I’ll be the first to admit that I don’t know a whole lot about the game of video poker. And the reason being is that I just never had much interest for it because it’s one of those casino games where you’re at a machine playing against the casino. And most of the time that’s a really bad situation for one’s bankroll.
Now sure I’ve played video poker every now and then when I’ve been in casinos but that was only to pass the time or provide myself with a little entertainment while trying to get some free drinks. But I never thought that the game of video poker could actually be beaten or that professional video poker players existed.
But the other day I was talking to a friend and he said he heard something about how John Juanda was a professional video poker player in addition to his other exploits in the poker world. I checked it out and didn’t really find anything about Juanda being a pro video poker player but I did find plenty on what it’s like to be a professional video poker.
And no I’m not talking about the guys who claim they can beat any Vegas game, are banned from every casino, and simply want to share their secrets with you for the low price of their book. Rather I’m talking about a really fascenating interview I saw with a real Las Vegas video poker pro.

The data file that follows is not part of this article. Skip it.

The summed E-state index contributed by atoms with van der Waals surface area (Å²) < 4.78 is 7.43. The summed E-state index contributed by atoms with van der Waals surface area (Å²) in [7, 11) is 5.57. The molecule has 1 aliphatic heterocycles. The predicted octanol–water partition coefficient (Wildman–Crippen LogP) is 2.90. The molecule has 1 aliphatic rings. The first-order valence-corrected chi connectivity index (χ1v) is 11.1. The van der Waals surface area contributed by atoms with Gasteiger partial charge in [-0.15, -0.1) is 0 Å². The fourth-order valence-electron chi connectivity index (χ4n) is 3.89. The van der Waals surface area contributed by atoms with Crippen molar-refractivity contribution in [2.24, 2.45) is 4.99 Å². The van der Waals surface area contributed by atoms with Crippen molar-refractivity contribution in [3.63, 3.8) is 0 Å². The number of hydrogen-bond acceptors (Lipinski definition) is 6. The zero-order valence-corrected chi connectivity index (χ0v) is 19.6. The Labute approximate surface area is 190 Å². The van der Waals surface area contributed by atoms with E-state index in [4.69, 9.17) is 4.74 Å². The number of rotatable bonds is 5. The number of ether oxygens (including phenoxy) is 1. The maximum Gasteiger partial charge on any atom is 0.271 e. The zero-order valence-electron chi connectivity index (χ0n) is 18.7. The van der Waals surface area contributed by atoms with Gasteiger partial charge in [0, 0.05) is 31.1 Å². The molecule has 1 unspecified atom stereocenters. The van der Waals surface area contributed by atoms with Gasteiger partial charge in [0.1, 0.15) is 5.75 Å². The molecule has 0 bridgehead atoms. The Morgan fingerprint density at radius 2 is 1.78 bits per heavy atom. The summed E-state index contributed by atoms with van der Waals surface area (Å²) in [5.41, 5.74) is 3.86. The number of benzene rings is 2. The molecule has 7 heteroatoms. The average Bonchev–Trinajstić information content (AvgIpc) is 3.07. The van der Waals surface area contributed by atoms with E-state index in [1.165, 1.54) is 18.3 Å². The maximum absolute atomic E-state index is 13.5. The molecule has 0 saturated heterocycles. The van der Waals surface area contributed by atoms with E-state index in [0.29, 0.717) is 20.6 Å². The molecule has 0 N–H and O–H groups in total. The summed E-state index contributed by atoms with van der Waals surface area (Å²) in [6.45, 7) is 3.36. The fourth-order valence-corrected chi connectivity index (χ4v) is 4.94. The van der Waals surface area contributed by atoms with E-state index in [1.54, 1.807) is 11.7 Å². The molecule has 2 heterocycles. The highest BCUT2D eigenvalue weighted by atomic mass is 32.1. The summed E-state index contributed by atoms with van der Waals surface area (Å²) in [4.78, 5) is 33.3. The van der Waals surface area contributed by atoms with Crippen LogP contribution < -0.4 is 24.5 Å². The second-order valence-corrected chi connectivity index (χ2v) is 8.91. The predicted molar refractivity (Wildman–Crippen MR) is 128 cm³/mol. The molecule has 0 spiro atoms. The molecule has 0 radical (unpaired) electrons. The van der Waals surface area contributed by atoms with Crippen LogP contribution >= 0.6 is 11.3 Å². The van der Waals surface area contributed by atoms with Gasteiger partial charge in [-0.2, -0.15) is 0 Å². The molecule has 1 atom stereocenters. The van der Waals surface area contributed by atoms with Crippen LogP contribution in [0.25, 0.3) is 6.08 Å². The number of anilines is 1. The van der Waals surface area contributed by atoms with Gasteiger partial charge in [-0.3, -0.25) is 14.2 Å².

I found it to be extremely interesting as it’s a culture I’ve never really looked into even though it’s a sub-culture of professional poker in general. Basically this player going by the alias of Johnny Chung (probably wanting to protect his name from view of Vegas casinos) said that he started as a card counter in Blackjack during the 70’s but found it easier to make money off of video poker when it came out in the 80’s since they always shuffled the deck or kicked him out in Blackjack.
Once he got laid off from the aerospace industry in the mid-90’s, he started getting far more serious about video poker and started playing full-time. With his experience during the 80’s and early 90’s, and the knowledge he gained in video poker he has been playing it full-time ever since the mid-90’s. Last year, he made $135,000 for the whole year of playing and Chung only plays 40 hours a week.
Now I’m not saying I’m going to drop everything and go for the prospected of riches in video poker but I did find this story amazing since I’ve never thought of video poker in this light.